# 3.1: Uniform Circular Motion and Analogy to Linear Motion

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Uniform circular motion refers to a body moving in a circular path **without angular acceleration** (circular motion is impossible without centripetal acceleration). Angular acceleration is the rate of change of angular velocity, and angular velocity is the rate of change of angular displacement. In short, any angular quantity is the same as its linear quantity, except it describes the angle between the axis of rotation and the position of object, rather than the distance-based quantities.

### Analogy between linear and angular motion

As described before, rotational motion can be understood by analogy to linear motion. This section will list the analogs and then explain why the analogy works.

For accelerated linear motion, we had 3 quantities: velocity, acceleration and displacement. These angular analogs and their symbols are listed below:

Linear/Planar quantity | Angular/Rotational quantity |
---|---|

Displacement (\(\overrightarrow{s} \)) | Angular displacement (\( \overrightarrow{\theta} \)) |

Velocity (\( \overrightarrow{v} \)) | Angular velocity (\( \overrightarrow{\omega} \)) |

Acceleration (\( \overrightarrow{a} \)) | Angular acceleration (\( \overrightarrow{\alpha} \)) |

Recall our three kinematic equations. For rotational motion, the same equation apply. The only difference is that we substitute in the angular analog of the corresponding quantities. The equations are shown below:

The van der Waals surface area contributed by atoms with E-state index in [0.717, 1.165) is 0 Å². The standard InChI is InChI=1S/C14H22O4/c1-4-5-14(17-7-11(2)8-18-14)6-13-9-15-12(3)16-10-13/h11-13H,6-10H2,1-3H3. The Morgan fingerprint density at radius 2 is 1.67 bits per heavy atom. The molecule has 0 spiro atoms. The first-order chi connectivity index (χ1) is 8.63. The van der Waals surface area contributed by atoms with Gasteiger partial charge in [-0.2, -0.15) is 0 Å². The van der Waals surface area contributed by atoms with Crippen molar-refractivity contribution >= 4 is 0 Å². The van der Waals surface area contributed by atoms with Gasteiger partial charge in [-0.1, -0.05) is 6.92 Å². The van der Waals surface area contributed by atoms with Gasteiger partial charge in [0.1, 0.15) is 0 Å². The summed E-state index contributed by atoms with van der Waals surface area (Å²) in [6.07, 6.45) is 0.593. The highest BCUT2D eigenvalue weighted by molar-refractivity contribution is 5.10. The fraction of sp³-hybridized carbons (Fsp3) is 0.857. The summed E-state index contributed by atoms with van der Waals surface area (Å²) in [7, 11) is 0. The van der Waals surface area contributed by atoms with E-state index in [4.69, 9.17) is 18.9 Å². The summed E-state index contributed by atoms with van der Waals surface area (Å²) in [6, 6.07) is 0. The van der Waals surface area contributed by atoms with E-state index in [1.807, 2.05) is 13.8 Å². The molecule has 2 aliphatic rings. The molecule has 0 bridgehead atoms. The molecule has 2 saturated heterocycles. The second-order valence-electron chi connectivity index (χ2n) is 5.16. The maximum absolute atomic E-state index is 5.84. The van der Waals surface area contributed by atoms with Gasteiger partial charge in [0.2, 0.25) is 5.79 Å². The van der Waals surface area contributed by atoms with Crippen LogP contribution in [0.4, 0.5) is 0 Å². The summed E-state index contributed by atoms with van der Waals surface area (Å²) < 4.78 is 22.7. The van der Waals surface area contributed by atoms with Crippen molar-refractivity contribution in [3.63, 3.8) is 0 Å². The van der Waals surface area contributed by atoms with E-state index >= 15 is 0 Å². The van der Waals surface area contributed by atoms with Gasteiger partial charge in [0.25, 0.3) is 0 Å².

Linear/Planar equation | Angular/Rotational equation |
---|---|

\(\overrightarrow{s} = \overrightarrow{u} t + \tfrac{1}{2} \overrightarrow{a} t^2 \) | \(\overrightarrow{\theta} = \overrightarrow{\omega} t + \tfrac{1}{2} \overrightarrow{\alpha} t^2 \) |

\(\overrightarrow{v} = \overrightarrow{u} + \overrightarrow{a}t \) | \(\overrightarrow{\omega} = \overrightarrow{\omega_o} + \overrightarrow{\alpha}t \) |

\( v^2 - u^2 = 2as \) | \(\omega^2 - \omega_0^2 = 2\alpha \theta \) |

#### Why does this analogy work?

It might seem strange that we can swap out the values this way, but it is actually quite reasonable to do so. When we devised these equations, we didn't explicitly use any property of vectors. So, these equations just describe the relation between the magnitude of these numbers, i.e. they are just relations between quantities changing a certain way. However, note that we have used the arrow denoting a vector in the equations on both sides. This means that these equations hold for vector quantities as well.

This is because the angular quantities too form a vector similar to linear motion. This is actually a *pseudovector* and is the result of taking the cross-product(coming soon) of the radius of rotation and the angular quantity. Effectively, we can now treat rotational motion the same as linear motion.

However, it is important to note that we cannot add/subtract vectors and pseudovectors. We first have to solve the problem as a problem of linear motion at a small scale, and then calculate the pseudovector. Pseudovectors are beyond the scope of this book, but we can utilize them for our problem-solving if we keep this point in mind.